• Thursday, June 13, 2024
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Blakskill upskills 98 youth to bridge unemployability gap

Blackskill upskills 98 youth to bridge unemployability gap

In efforts to bridge the gap between unemployment and employers finding skilled employees, Blakskill Limited, a global HR tech platform that focuses on talent identification, incubation, acquisition, and verification has upskilled 98 youth in its first cohort graduation.

Olugbenga Omojola, chief executive officer of Blakskill disclosed to BusinessDay during the graduation ceremony held inside the Lagos Chambers of Commerce and Industry (LCCI) building in Ikeja that the Blakskill School of Employability Studies (BSES) is established to reach the talent development needs of the society.

“The Blacksill Limited is designed to help talents be visible to employers across the world. And the quality will help employers verify talents. Talents on our platform are verified, and employers can be sure of the background of the kind of employees they employ,” he said.

Omojola explained that Blakskill Academy was set up primarily to bridge the talent development needs that we discovered especially in Africa in areas where we have seen that talents require their competencies to be improved so that they can meet the requirements of the employers.

“What Blakskill does is to identify those areas that talents need that kind of training that inspire their critical reasoning, ICT, project management and personal leadership among others,” he noted.

He further explained that the impacts of the academy’s training on students have been instrumental in reshaping the global talent landscape.

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“Our goal is to give people the right kind of talents that will help them excel in the global workplace. We unbundle talents in Blakskill!

The training operates in a hybrid format, with 80 percent of the programme conducted in a physical setting and 20 percent in a virtual environment, ensuring the trainees receive a well-rounded and practical education,” he said.

In addition, Omojola said; “Blakskill’s mission is to empower and connect African youths with job opportunities globally while providing seamless recruitment processes for companies.

The organisation has taken its time to recognise the pressing need to empower African talents and facilitate their access to global job markets.”

Ajo Balogun, chief executive officer and founder of Ajo Powerlearn Project counselled the graduates to uphold the right attitude going to the workplace to excel.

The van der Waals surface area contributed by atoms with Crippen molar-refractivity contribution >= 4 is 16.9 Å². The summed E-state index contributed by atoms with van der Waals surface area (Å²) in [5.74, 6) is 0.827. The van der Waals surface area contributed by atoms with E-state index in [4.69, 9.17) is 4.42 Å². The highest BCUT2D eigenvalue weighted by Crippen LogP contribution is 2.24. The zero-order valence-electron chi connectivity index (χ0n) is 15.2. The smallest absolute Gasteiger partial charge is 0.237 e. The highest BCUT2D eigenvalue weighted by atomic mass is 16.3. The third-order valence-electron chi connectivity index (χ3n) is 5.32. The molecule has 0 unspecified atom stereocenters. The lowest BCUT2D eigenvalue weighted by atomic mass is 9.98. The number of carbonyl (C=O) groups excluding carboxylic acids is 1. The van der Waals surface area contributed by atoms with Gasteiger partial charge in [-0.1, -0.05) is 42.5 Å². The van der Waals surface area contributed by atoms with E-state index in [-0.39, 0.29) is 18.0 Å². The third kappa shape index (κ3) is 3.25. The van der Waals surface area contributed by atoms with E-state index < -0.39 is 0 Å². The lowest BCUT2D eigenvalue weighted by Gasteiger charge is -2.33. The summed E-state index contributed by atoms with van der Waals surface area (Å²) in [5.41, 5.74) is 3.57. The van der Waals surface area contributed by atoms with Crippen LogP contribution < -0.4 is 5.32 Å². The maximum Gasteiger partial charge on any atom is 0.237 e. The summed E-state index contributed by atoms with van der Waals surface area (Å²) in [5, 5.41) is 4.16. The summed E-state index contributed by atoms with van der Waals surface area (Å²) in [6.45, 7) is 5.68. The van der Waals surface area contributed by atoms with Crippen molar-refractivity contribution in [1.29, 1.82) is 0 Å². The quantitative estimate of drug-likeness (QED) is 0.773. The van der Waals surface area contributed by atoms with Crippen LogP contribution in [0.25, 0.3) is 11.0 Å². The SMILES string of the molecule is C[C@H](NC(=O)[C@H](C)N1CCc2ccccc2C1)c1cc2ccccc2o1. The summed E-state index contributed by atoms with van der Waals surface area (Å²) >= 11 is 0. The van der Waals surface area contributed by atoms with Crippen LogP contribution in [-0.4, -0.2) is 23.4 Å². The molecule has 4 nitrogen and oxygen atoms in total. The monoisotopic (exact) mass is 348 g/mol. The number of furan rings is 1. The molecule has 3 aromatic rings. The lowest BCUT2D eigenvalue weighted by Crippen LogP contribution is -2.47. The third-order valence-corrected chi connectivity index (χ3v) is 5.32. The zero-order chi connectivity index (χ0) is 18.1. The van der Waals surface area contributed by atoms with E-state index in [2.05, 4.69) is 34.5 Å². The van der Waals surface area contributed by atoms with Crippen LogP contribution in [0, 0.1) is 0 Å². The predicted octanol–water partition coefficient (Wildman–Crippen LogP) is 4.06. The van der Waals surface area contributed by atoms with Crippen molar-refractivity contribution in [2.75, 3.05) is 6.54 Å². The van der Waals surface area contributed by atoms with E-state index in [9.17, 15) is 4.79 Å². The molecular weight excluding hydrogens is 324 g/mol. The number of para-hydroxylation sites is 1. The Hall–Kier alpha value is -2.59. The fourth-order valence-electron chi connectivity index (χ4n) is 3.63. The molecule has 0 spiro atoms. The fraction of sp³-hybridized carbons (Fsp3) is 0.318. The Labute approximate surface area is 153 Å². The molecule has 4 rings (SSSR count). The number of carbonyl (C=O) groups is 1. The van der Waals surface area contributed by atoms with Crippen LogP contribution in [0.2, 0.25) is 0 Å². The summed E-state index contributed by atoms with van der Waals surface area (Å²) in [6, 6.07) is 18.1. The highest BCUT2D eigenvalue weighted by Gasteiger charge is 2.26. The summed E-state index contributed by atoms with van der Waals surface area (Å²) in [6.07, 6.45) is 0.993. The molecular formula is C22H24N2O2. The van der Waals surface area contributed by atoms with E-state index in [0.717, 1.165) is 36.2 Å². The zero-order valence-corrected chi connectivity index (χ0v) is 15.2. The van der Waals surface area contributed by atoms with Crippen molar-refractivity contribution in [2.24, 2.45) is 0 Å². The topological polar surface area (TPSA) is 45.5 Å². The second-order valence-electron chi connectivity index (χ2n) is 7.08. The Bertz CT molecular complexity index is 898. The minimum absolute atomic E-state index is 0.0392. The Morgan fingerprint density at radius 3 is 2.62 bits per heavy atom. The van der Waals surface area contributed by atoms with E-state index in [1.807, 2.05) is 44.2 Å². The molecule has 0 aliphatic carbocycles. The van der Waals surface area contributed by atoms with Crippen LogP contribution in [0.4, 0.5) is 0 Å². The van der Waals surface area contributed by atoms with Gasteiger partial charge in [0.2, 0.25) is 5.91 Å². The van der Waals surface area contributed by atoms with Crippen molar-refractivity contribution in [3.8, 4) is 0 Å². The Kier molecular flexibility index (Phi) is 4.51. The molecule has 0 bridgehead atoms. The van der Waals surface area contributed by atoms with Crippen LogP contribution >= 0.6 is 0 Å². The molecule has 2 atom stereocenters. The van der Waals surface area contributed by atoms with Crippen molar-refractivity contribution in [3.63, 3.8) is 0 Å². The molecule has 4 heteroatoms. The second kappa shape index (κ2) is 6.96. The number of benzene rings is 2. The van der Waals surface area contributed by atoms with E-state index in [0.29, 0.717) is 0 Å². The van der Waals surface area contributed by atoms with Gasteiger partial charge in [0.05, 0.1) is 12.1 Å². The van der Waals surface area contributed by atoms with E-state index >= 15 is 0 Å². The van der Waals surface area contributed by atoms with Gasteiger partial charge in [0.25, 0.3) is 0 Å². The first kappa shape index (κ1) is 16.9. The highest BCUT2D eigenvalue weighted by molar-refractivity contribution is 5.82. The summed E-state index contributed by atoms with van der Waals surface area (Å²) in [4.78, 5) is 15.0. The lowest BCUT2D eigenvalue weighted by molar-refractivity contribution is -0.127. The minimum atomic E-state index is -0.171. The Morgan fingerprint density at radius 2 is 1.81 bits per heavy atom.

“Attitude is key if you must succeed in the workplace. Caring about others matters a lot, your social impact will determine how far you will go in the workplace,” she noted.

Uche Anyanwu, the chief executive officer at Talgen Business Solutions enjoined the graduates to develop dependability traits and wide network outreach, besides having critical thinking qualities.

Other panelists advised the first cohort of students to embrace communication skills, leadership, selling and responsibility skills to succeed in the workplace.

Michael Alasa, a facilitator at Blakskill Academy reminds the students that their journey to the career world is evolving, hence they must embrace the challenges ahead, and remain resilient, and innovative.

“In your future, you need some soft skills in the next phase of your journey such as integrity, being hungry for excellence, and having an open mind to continue to learn,” he urged.

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Some of the graduates shared their experiences at Blakskill Academy. Oyebola Opeyemi said being in Blakskill was educational and inspiring to him.

“When I came in here, I had no idea about so many things such as what I want to do, where I would like to be in the next 20 years, and what I want to do with my career.

Being in the BSES proffered answers to these and many other things that had clouded my mind before now,” he said.

Aniette Happiness-Johnson, a data analyst said joining Blakskill is to her an amazing experience that has helped her align her career path.

Ganiyu Babatunde, tech developer explained that before coming to Blakskill he had residual knowledge, but coming into the programme has helped him to unlearn, learn and relearn.

“These programmes have opened my eyes to many skills such as data analysis, IT skills, critical thinking and financial literacy, among others,” he said.

Nigeria has 53 percent of youth unemployment which makes it the world’s second country with unemployed youth, according to a global youth unemployment index report.